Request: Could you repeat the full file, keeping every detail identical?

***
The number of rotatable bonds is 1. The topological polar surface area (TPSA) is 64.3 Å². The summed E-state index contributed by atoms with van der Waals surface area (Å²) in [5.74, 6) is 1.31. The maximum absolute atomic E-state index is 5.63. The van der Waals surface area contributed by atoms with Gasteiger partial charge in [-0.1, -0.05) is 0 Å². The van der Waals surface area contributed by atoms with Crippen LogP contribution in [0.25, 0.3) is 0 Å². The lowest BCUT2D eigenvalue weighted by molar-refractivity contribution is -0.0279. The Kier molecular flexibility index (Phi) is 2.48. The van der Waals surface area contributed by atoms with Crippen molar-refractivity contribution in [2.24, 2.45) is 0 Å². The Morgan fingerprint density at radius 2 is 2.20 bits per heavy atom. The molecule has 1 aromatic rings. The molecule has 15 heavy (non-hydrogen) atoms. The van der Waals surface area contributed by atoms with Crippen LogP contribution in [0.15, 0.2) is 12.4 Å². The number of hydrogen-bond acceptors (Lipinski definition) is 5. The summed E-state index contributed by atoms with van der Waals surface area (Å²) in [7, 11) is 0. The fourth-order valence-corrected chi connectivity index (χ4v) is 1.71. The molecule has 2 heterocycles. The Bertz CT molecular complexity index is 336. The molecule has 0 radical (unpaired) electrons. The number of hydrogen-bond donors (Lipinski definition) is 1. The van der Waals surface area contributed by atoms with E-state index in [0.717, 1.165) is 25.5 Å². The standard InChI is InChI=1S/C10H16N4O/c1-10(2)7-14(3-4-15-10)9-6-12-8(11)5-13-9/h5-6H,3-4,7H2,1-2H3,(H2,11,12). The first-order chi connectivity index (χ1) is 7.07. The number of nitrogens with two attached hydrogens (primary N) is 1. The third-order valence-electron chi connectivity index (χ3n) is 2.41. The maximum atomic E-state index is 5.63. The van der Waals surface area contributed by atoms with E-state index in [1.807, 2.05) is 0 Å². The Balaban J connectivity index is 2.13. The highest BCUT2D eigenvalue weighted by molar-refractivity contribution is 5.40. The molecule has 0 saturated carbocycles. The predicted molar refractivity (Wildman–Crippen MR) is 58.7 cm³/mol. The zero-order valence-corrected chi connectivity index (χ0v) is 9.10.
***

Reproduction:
The number of rotatable bonds is 1. The topological polar surface area (TPSA) is 64.3 Å². The summed E-state index contributed by atoms with van der Waals surface area (Å²) in [5.74, 6) is 1.31. The maximum absolute atomic E-state index is 5.63. The van der Waals surface area contributed by atoms with Gasteiger partial charge in [-0.1, -0.05) is 0 Å². The van der Waals surface area contributed by atoms with Crippen LogP contribution in [0.25, 0.3) is 0 Å². The lowest BCUT2D eigenvalue weighted by molar-refractivity contribution is -0.0279. The Kier molecular flexibility index (Phi) is 2.48. The van der Waals surface area contributed by atoms with Crippen molar-refractivity contribution in [2.24, 2.45) is 0 Å². The Morgan fingerprint density at radius 2 is 2.20 bits per heavy atom. The molecule has 1 aromatic rings. The molecule has 15 heavy (non-hydrogen) atoms. The van der Waals surface area contributed by atoms with Crippen LogP contribution in [0.15, 0.2) is 12.4 Å². The number of hydrogen-bond acceptors (Lipinski definition) is 5. The summed E-state index contributed by atoms with van der Waals surface area (Å²) in [7, 11) is 0. The fourth-order valence-corrected chi connectivity index (χ4v) is 1.71. The molecule has 2 heterocycles. The Bertz CT molecular complexity index is 336. The molecule has 0 radical (unpaired) electrons. The number of hydrogen-bond donors (Lipinski definition) is 1. The van der Waals surface area contributed by atoms with E-state index in [0.717, 1.165) is 25.5 Å². The standard InChI is InChI=1S/C10H16N4O/c1-10(2)7-14(3-4-15-10)9-6-12-8(11)5-13-9/h5-6H,3-4,7H2,1-2H3,(H2,11,12). The first-order chi connectivity index (χ1) is 7.07. The number of nitrogens with two attached hydrogens (primary N) is 1. The third-order valence-electron chi connectivity index (χ3n) is 2.41. The maximum atomic E-state index is 5.63. The van der Waals surface area contributed by atoms with E-state index in [1.807, 2.05) is 0 Å². The Balaban J connectivity index is 2.13. The highest BCUT2D eigenvalue weighted by molar-refractivity contribution is 5.40. The molecule has 0 saturated carbocycles. The predicted molar refractivity (Wildman–Crippen MR) is 58.7 cm³/mol. The zero-order valence-corrected chi connectivity index (χ0v) is 9.10.